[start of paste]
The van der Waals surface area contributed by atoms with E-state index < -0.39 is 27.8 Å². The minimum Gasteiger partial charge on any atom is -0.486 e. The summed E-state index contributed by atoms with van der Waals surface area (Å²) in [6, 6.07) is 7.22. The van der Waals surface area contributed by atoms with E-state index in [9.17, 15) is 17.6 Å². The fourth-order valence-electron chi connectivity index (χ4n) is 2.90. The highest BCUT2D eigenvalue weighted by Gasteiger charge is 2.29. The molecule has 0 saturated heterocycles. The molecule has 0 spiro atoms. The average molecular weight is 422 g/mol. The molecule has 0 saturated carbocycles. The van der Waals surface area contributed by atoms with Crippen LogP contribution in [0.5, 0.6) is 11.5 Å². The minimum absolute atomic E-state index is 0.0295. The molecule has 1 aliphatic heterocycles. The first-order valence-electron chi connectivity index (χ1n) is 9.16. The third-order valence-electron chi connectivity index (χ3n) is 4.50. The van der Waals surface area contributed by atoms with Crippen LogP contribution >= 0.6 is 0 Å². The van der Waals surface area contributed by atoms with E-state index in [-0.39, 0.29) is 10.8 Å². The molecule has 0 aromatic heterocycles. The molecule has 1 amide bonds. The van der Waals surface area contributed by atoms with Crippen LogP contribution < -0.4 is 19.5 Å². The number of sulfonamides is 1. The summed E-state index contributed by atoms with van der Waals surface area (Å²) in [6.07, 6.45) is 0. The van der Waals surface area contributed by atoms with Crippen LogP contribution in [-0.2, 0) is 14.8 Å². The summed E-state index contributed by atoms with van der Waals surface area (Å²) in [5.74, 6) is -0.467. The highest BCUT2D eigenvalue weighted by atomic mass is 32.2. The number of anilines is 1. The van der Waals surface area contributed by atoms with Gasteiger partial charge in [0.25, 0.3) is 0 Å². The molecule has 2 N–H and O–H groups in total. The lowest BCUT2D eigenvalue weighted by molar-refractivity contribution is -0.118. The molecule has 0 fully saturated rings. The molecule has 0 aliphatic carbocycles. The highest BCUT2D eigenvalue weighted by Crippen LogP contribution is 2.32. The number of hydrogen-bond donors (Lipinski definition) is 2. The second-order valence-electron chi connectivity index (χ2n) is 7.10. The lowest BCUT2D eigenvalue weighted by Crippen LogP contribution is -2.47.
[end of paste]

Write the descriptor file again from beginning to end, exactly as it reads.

The van der Waals surface area contributed by atoms with E-state index < -0.39 is 27.8 Å². The minimum Gasteiger partial charge on any atom is -0.486 e. The summed E-state index contributed by atoms with van der Waals surface area (Å²) in [6, 6.07) is 7.22. The van der Waals surface area contributed by atoms with E-state index in [9.17, 15) is 17.6 Å². The fourth-order valence-electron chi connectivity index (χ4n) is 2.90. The highest BCUT2D eigenvalue weighted by Gasteiger charge is 2.29. The molecule has 0 saturated heterocycles. The molecule has 0 spiro atoms. The average molecular weight is 422 g/mol. The molecule has 0 saturated carbocycles. The van der Waals surface area contributed by atoms with Crippen LogP contribution in [0.5, 0.6) is 11.5 Å². The minimum absolute atomic E-state index is 0.0295. The molecule has 1 aliphatic heterocycles. The first-order valence-electron chi connectivity index (χ1n) is 9.16. The third-order valence-electron chi connectivity index (χ3n) is 4.50. The van der Waals surface area contributed by atoms with Crippen LogP contribution >= 0.6 is 0 Å². The van der Waals surface area contributed by atoms with E-state index in [-0.39, 0.29) is 10.8 Å². The molecule has 0 aromatic heterocycles. The molecule has 1 amide bonds. The van der Waals surface area contributed by atoms with Crippen LogP contribution < -0.4 is 19.5 Å². The number of sulfonamides is 1. The summed E-state index contributed by atoms with van der Waals surface area (Å²) in [6.07, 6.45) is 0. The van der Waals surface area contributed by atoms with Crippen LogP contribution in [-0.2, 0) is 14.8 Å². The summed E-state index contributed by atoms with van der Waals surface area (Å²) in [5.74, 6) is -0.467. The highest BCUT2D eigenvalue weighted by atomic mass is 32.2. The number of anilines is 1. The van der Waals surface area contributed by atoms with Gasteiger partial charge in [0.25, 0.3) is 0 Å². The molecule has 2 N–H and O–H groups in total. The lowest BCUT2D eigenvalue weighted by molar-refractivity contribution is -0.118. The molecule has 0 fully saturated rings. The molecule has 0 aliphatic carbocycles. The highest BCUT2D eigenvalue weighted by Crippen LogP contribution is 2.32. The number of hydrogen-bond donors (Lipinski definition) is 2. The second-order valence-electron chi connectivity index (χ2n) is 7.10. The lowest BCUT2D eigenvalue weighted by Crippen LogP contribution is -2.47.